Reference substance:
yes
Remarks:
methane or 1,1,1-trichloroethane
Key result
DT50:
3.9 yr
Test condition:
Average of three runs with methane or 1,1,1-trichloromethane as reference substance
DT50:
0.9 d
Test condition:
Average of two runs for C10 diketone transformation product
Transformation products:
yes
No.:
#1
No.:
#2

Concentrations of Novec 7700 and a reference substance were monitored in the absence of UV/Visible light to assess the background effect of dark reactions (adsorption to or reaction with the cell walls). Less than 1% losses were observed (Att. 1-3). Based on this result Novec 7700 does not react appreciably with either ozone or water vapor. On irradiation, linear declines in concentration of ozone, Novec 7700 and methane were observed for the first phase of illumination (Att. 1-3). Regression of this portion of the decay curves produced the following equations:

Run 1:

1,1,1-trichloroethane: C/Co = -0.00949 * time + 0.34381, R-sq = 0.997

Novec 7700: C/Co = -0.00953 * time + 0.30284, R-sq = 0.99

k,Novec 7700 / k,1,1,1-trichloroethane = -0.00953/-0.00949 = 1.00

lifetime, Novec 7700 = k,Novec 7700/k,1,1,1-trichloroethane * lifetime, 1,1,1-trichloroethane

Based on the accepted value of 1,1,1-trichloroethane lifetime, 5 years, the atmospheric lifetime of Novec 7700 is 5.0 years.

Run 2:

Methane: C/Co = -0.0135 * time + 0.4130, R-sq = 0.99

Novec 7700: C/Co = -0.00592 * time + 0.20287, R-sq = 0.99

k,Novec 7700/k,methane = -0.00592/-0.0135 = 2.28

lifetime, Novec 7700 = k,Novec 7700/k,methane * lifetime, methane

Based on the accepted value of methane lifetime, 12 years, the atmospheric lifetime is 5.3 years.

Run 3:

Methane: C/Co = -0.0110 * time + 0.1061, R-sq = 0.993

Novec 7700: C/Co = -0.00605* time + 0.06567, R-sq = 0.99

k,Novec 7700/k,methane = -0.00605/-0.0110 = 1.82

The corresponding atmospheric lifetime is 6.6 years.

The overall average atmospheric lifetime of Novec 7700 is 5.6 years, for an average half-life of 3.9 years.

Carbonyl difluoride was identified as a degradation product by FTIR. An unknown degradation product was detected as well. This was determined to be C10 diketone (1,1,1,2,4,4,5,5,7,8,8,8-dodecafluoro-2,7-bis(trifluoromethyl)octane-3,6-dione) by GC-MS compared to a known standard. The C10 diketone degradation intermediate was analyzed in duplicate direct photolysis runs v. acetaldehyde (Att. 4, 5):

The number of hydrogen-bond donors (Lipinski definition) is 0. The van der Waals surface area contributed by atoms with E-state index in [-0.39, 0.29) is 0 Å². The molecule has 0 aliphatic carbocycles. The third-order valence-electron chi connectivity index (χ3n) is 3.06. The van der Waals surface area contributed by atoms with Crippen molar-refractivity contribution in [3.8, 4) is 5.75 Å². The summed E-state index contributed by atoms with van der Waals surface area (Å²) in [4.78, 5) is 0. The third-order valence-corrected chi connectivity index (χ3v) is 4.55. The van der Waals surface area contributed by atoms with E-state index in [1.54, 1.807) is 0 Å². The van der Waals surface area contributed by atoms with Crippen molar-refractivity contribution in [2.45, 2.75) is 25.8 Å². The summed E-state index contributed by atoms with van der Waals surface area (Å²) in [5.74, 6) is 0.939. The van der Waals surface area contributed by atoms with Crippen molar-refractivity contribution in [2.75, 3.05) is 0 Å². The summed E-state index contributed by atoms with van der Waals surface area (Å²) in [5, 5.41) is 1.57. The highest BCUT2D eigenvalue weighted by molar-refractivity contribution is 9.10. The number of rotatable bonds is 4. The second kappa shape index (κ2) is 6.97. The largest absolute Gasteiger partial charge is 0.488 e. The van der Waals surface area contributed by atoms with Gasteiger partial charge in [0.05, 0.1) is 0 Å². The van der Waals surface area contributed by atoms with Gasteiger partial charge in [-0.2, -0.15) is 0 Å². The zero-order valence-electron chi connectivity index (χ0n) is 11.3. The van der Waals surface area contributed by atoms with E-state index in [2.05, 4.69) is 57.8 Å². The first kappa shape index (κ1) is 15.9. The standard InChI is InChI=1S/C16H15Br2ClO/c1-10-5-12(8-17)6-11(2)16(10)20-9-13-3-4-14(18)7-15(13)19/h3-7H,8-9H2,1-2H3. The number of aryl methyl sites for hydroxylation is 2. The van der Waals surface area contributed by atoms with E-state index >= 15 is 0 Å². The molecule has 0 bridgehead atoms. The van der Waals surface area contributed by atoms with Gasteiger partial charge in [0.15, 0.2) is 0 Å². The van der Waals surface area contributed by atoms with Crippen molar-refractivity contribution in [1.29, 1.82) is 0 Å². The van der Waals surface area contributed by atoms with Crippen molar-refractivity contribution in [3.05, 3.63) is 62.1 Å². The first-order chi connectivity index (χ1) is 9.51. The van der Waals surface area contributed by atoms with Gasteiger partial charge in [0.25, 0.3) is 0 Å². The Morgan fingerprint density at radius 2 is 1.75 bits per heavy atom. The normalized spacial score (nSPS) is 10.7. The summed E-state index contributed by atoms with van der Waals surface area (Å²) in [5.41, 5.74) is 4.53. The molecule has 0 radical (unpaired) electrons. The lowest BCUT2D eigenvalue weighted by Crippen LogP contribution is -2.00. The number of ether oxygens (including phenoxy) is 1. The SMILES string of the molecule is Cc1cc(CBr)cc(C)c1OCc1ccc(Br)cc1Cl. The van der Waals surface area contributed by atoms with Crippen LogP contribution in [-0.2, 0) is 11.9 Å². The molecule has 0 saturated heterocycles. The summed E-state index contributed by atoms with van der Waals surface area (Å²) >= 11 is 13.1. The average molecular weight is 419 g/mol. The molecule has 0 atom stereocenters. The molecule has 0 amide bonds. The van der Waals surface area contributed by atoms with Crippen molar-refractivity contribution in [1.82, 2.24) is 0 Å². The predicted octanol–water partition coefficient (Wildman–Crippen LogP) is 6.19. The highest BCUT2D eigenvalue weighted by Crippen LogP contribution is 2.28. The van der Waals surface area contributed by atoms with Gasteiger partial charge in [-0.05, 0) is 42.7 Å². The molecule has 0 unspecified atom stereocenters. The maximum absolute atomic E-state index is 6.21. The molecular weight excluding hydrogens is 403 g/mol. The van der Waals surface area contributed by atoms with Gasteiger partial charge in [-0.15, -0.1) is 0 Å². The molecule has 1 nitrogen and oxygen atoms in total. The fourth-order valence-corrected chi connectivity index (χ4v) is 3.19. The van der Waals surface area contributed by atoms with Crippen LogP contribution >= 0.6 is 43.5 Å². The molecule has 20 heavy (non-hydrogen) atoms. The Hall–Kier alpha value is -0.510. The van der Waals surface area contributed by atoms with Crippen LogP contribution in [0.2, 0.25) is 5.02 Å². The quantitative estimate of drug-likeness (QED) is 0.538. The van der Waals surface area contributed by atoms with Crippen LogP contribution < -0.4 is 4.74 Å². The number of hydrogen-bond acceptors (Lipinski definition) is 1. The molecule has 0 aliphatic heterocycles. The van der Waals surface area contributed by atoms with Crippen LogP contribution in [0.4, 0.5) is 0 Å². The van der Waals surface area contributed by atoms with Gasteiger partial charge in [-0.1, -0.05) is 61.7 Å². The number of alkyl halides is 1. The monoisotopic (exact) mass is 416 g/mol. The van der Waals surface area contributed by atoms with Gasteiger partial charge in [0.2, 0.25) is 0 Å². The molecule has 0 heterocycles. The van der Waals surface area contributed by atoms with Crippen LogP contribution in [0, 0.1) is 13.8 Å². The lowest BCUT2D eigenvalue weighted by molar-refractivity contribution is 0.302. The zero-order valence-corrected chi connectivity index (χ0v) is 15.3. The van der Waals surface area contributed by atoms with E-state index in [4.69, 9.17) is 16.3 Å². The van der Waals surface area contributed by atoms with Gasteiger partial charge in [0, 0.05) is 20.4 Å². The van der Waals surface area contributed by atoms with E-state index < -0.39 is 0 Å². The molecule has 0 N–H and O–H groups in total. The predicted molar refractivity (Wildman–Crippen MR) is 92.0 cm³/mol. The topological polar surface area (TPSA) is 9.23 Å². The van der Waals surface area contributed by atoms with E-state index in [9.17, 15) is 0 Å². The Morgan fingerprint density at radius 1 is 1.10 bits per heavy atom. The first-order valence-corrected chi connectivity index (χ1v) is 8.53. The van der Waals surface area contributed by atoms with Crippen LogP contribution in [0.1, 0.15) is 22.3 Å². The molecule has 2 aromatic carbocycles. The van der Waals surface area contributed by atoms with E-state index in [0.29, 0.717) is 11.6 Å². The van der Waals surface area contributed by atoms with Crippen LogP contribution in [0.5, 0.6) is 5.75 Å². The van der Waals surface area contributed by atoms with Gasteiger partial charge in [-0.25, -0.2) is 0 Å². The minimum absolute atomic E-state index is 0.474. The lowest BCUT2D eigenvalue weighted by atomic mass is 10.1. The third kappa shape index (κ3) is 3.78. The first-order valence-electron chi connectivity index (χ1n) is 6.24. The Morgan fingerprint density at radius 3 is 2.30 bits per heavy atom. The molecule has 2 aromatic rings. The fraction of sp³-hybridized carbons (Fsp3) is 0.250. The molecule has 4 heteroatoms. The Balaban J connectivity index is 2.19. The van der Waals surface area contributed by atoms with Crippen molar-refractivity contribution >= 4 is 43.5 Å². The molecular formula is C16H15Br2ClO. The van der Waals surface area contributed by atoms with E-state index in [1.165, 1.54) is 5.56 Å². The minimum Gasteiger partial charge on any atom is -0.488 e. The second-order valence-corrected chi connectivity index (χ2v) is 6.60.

Run 4:

Acetaldehyde: C/Co = -0.0019 * time + 0.0476, R-sq = 0.997

Novec 7700: C/Co = -0.0070 * time + 0.2409, R-sq = 0.9999

k,Novec 7700/k,acetaldehyde = -0.0070/-0.0019 = 3.68

Based on the accepted value of acetaldehyde lifetime, 5 days, the atmospheric lifetime is 1.4 days

Run 5:

Acetaldehyde: C/Co = -0.0017 * time + 0.0104, R-sq = 0.996

Novec 7700: C/Co = -0.0069 * time + 0.0397, R-sq = 0.9999

k,Novec 7700/k,acetaldehyde = -0.0069/-0.0017 = 4.06

The corresponding atmospheric lifetime is 1.2 days.

Acetaldehyde: C/Co = -0.0019 * time + 0.0476, R-sq = 0.997

Novec 7700: C/Co = -0.0070 * time + 0.2409, R-sq = 0.9999

k,Novec 7700/k,acetaldehyde = -0.0070/-0.0019 = 2.28

The overall average atmospheric lifetime of the C10 diketone intermediate degradation product is 1.3 days, for an average half-life of 0.9 days. Carbonyl difluoride was detected as transformation product of the C10 diketone as well. Carbonyl difluoride and trifluoroacetyl fluoride have very similar infrared spectra. While not specified in the study report, it is likely that trifluoroacetyl fluoride was also produced during both phototransformation experiments owing to branching in the diketone structure.

Validity criteria fulfilled:
not applicable
Conclusions:
The half-life of Novec 7700 by indirect photolysis in the air is 3.9 years. A ketone intermediate is formed which has a half life of 0.9 days by direct photolysis.
Executive summary: